IBS Special Report: Wellness and Community Trump Luxury
- Jan 13, 2017
It’s easy to be impressed at first glance by multifamily communities with extravagant amenities like Jumbotrons by resort-like pools with laser light shows, but in reality, renter’s priorities are more focused on the quality of their lives rather than the quantity of perks when it comes to where they want to live. At a panel discussion during the National Association of Home Builders’ (NAHB) International Builder’s Week conference, three architects and design experts addressed which amenities really draw modern residents of all demographics in.
Based on a study of 20,000 renters across the country about what they care about when it comes to their living situation, Rohit Anand, principal at KTGY Architecture and Planning, said “wellness” was one of the most common denominator in the study, with focuses on outdoor activities and healthy living.
“The word ‘community’ is up there pretty strongly, and I think that essentially speaks to belonging to something. What’s interesting, I think to us, is that both the idea of community and wellness overlap. The activities that you are carrying out in terms of the whole wellness are actually helping you be part of that community. We see a great confluence between those things,” he added.
While the terms reflected from the study were received from renters of many different ages, locations and professions, there are certain commonalities that connect all of them. “Just because we are demographically very different but we may be similar in terms of what we want and need,” commented Jong Chung, vice president of design at AvalonBay Communities.
Health and wellness
Today, it isn’t enough to put a few treadmills in the basement of a community and call it a fitness center. Modern renters of all ages are looking to incorporate health and wellness into all aspects of their lives in convenient ways. Chung posed the question, “How do you capture (wellness), both in the product that you’re offering and in the setting, and how does that get translated to the aesthetic of the built environment?” According to Daniel Gehman, studio director at Humphreys & Partners Architects’ Newport Beach office, wellness in design today means integrating fitness, health and sustainability. “Sustainability has moved from just being solar panels on the roof and composting in the kitchen,” he explained. “Sustainability is your wellness in every aspect of your life. I’m welcoming seeing that shift as a discussion topic.”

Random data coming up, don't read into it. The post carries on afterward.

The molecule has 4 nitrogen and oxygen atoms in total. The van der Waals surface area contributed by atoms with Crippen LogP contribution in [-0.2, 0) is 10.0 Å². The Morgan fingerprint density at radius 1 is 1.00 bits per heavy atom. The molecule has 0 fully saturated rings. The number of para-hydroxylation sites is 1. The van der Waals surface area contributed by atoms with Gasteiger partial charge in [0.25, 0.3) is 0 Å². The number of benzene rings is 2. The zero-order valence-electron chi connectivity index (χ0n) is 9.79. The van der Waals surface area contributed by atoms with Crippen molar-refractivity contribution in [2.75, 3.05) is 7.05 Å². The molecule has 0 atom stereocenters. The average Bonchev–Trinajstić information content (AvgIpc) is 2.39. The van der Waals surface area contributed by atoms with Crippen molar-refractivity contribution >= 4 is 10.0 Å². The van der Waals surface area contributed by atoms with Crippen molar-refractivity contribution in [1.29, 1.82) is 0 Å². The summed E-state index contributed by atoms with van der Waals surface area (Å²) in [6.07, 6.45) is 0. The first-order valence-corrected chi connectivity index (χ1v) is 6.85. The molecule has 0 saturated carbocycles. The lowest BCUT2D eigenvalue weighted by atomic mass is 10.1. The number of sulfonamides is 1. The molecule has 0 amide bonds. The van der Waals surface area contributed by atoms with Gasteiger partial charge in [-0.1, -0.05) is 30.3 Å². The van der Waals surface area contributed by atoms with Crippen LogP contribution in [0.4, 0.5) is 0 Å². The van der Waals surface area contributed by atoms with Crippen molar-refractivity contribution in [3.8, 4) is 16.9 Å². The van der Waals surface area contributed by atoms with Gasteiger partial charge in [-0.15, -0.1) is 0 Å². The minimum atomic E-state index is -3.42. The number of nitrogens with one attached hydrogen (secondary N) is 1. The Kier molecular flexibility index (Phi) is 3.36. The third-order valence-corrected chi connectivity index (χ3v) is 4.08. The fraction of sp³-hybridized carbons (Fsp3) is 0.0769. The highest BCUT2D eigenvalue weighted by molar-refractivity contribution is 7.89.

While renters clearly have a desire to live a healthy lifestyle, they also still have the everyday constraints of jobs, families and other obligations. A multifamily community can foster a healthy environment in a convenient and interesting way by offering a diverse schedule of activities. “We have fitness trainers coming into a lot of our facilities now, they’re all organized yoga classes or fitness classes,” said Gehman. “We have a space specifically now for bike dudes to come in once a week, and if you have a problem with your bike and you really don’t want to get greasy or figure it out, he’s there.”
Chung warned that while fancy bike fixing studios or workshops might seem like they’d draw in the health-conscious, sustainable crowd, communities have to keep in mind that most renters prioritize convenience. He cited an AvalonBay community in Boston, where there is a large bike riding community, but the concept of a do-it-yourself garage didn’t take off. “They’d rather have someone else service (their bike),” he said. “Just because it checks all the boxes and you think it’s going to work; it doesn’t always work.”
Anand echoed the convenience theme and added that training doesn’t have to be in person for it to be customized. “We’ve also seen a lot more fitness-on-demand. Essentially, your apartment community can have a contract with somebody that’s specifically providing fitness (online). This could be yoga, any kind of weight sessions with a third-party company, and this is provided to you through the Internet. So you could be doing the same workout in D.C. as your friend in San Francisco,” he said. “That gets into the idea of community in a very virtual way.”
Food on the go
While trying to stay healthy and living a busy lifestyle at the same time, residents need easy and quick options for food that are still in line with their goals. “The number one amenity that comes back from surveys, aside from the fitness center, consistently, is a grocery store in the building,” Anand said, while adding, “Whole Foods or Trader Joe’s seem to be the top priorities.”
The panelists agreed that Amazon’s new grocery store concept is an intriguing one for multifamily. Amazon Go is a new idea from the online retail giant and it’s essentially a grocery store with no checkout. Time-crunched shoppers can grab what they need, and as they leave the Amazon Go location, their Amazon account is charged and they receive a receipt. “You can do the Amazon store in a relatively small corner of something if you’re thoughtful about it,” said Gehman, enforcing the fact that compelling amenities don’t have to take up a lot of square footage.